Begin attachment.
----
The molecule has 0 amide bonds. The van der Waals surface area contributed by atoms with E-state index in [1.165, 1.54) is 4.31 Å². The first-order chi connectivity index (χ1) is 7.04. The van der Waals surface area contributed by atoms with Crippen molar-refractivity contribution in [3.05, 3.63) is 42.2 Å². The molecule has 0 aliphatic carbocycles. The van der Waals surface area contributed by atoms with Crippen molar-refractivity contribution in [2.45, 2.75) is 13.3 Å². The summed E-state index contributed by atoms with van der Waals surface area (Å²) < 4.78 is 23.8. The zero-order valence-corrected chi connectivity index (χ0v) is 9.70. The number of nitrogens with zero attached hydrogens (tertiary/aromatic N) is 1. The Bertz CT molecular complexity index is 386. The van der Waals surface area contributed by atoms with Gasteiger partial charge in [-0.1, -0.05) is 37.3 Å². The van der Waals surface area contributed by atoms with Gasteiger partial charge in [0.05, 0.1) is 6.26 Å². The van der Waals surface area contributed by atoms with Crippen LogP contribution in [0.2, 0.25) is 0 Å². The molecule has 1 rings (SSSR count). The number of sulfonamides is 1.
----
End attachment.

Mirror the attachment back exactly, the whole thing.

The molecule has 0 amide bonds. The van der Waals surface area contributed by atoms with E-state index in [1.165, 1.54) is 4.31 Å². The first-order chi connectivity index (χ1) is 7.04. The van der Waals surface area contributed by atoms with Crippen molar-refractivity contribution in [3.05, 3.63) is 42.2 Å². The molecule has 0 aliphatic carbocycles. The van der Waals surface area contributed by atoms with Crippen molar-refractivity contribution in [2.45, 2.75) is 13.3 Å². The summed E-state index contributed by atoms with van der Waals surface area (Å²) < 4.78 is 23.8. The zero-order valence-corrected chi connectivity index (χ0v) is 9.70. The number of nitrogens with zero attached hydrogens (tertiary/aromatic N) is 1. The Bertz CT molecular complexity index is 386. The van der Waals surface area contributed by atoms with Gasteiger partial charge in [-0.1, -0.05) is 37.3 Å². The van der Waals surface area contributed by atoms with Gasteiger partial charge in [0.05, 0.1) is 6.26 Å². The van der Waals surface area contributed by atoms with Crippen LogP contribution in [0.2, 0.25) is 0 Å². The molecule has 1 rings (SSSR count). The number of sulfonamides is 1.